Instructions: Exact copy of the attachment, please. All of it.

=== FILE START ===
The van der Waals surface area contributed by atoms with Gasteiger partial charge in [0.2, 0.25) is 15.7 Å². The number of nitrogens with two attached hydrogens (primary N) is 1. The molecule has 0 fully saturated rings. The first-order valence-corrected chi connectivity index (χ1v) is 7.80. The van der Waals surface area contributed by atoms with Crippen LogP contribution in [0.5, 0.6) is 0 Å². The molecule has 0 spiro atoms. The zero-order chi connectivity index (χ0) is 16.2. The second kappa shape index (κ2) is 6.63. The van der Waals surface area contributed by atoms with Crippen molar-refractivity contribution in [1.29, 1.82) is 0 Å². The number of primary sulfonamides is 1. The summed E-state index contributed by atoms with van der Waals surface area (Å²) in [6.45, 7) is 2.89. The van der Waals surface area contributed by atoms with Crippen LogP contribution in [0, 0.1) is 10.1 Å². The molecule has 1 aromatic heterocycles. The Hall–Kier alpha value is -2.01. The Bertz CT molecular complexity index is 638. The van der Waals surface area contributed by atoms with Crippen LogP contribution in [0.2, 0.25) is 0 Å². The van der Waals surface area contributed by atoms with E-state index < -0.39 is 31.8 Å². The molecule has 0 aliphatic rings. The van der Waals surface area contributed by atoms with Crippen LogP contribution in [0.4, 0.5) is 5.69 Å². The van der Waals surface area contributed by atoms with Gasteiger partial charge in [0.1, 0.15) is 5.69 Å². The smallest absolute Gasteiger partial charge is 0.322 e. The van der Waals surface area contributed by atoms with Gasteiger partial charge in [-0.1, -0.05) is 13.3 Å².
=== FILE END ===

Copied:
The van der Waals surface area contributed by atoms with Gasteiger partial charge in [0.2, 0.25) is 15.7 Å². The number of nitrogens with two attached hydrogens (primary N) is 1. The molecule has 0 fully saturated rings. The first-order valence-corrected chi connectivity index (χ1v) is 7.80. The van der Waals surface area contributed by atoms with Crippen LogP contribution in [0.5, 0.6) is 0 Å². The molecule has 0 spiro atoms. The zero-order chi connectivity index (χ0) is 16.2. The second kappa shape index (κ2) is 6.63. The van der Waals surface area contributed by atoms with Crippen molar-refractivity contribution in [1.29, 1.82) is 0 Å². The number of primary sulfonamides is 1. The summed E-state index contributed by atoms with van der Waals surface area (Å²) in [6.45, 7) is 2.89. The van der Waals surface area contributed by atoms with Crippen LogP contribution in [0, 0.1) is 10.1 Å². The molecule has 1 aromatic heterocycles. The Hall–Kier alpha value is -2.01. The Bertz CT molecular complexity index is 638. The van der Waals surface area contributed by atoms with Crippen LogP contribution in [0.2, 0.25) is 0 Å². The van der Waals surface area contributed by atoms with E-state index < -0.39 is 31.8 Å². The molecule has 0 aliphatic rings. The van der Waals surface area contributed by atoms with Crippen LogP contribution in [0.4, 0.5) is 5.69 Å². The van der Waals surface area contributed by atoms with Gasteiger partial charge in [0.1, 0.15) is 5.69 Å². The smallest absolute Gasteiger partial charge is 0.322 e. The van der Waals surface area contributed by atoms with Gasteiger partial charge in [-0.1, -0.05) is 13.3 Å².